1763 – Charlemont House, Parnell Square, Dublin

Architect: Sir William Chambers



Lord Charlemont had met and befriended Sir William Chambers in Italy while Chambers was studying roman antiquities and Charlemont was on a collecting trip. Years later Charlemont had hired Chambers to design his Casino on his family estate at Marino outside Dublin. When the need arose for a residence in the city Charlemont turned again to Chambers who produced the designs for Charlemont House finished in 1763. The house now the Municipal Gallery of Modern Art consists of a single block of five bays with curved screen walls to either side. The house breaks up the regularity of this side of Parnell Square as it is set back from the other houses.

The original ground floor plan now destroyed had a central vestibule with a staircase placed in a curved bay. There was also a long gallery and pavilion designed to hold Charlemont’s large and important collection of books and antiquities. The space between the pavilion and the main house has now been filled with galleries.

Described by Lewis in 1837 as, “The private library of the Earl of Charlemont is highly worthy of notice. It is contained in a building attached to the town residence in Palace-row: the entrance to it is by a long gallery, ornamented with antique busts, vases, and altars, which opens into a large vestibule lighted by a lantern, which contains the works on antiquities and numismatics, and has in a recess the statue of Venus and eight busts of ancient and modern characters of celebrity. The principal library contains a fine and well-selected collection of ancient and modern writers on most departments of literature and some of science, very judiciously and happily arranged; also some manuscripts, and an unique collection of Hogarth’s engravings, mostly proofs. Over the chimney-piece is a fine bust of Homer. Attached to the library is a small museum, a medal room, and a smaller library of very elegant proportions, containing busts of the Earl of Rockingham and General Wolfe.”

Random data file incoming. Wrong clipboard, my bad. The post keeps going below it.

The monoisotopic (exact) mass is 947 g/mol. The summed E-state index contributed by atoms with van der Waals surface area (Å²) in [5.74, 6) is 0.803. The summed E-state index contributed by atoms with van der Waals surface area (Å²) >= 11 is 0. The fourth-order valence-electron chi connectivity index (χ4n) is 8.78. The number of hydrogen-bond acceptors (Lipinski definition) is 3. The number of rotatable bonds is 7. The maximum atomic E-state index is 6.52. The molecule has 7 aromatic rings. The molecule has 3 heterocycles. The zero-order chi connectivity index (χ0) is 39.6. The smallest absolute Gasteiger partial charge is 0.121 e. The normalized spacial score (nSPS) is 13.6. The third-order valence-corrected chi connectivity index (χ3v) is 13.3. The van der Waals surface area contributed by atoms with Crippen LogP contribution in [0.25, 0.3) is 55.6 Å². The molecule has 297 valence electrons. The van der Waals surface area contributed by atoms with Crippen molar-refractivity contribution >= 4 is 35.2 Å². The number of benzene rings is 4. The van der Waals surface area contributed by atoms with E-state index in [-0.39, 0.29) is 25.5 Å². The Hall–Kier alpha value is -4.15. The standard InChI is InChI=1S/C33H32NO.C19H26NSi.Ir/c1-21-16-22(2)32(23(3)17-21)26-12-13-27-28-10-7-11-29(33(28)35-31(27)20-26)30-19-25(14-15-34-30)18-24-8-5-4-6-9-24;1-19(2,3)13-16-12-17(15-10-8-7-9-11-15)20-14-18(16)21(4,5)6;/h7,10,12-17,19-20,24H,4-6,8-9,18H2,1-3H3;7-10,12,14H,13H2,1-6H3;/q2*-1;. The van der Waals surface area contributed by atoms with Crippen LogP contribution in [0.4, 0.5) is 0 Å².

Charlemont’s extravagant building and collecting left his estate in financial difficulties and his successor the 2nd Earl sold everything but Charlemont House, the Casino and Marino house. The 3rd Earl however sold the library which was described as: the finest private library that Ireland is ever likely to see and one of the finest ever brought together on this side of the atlantic.

Charlemont house was sold to the government in 1870 becoming the General Register and Census Offices for Ireland and later the Municipal Gallery for Modern Art – a development that Charlemont would undoubtedly would have approved.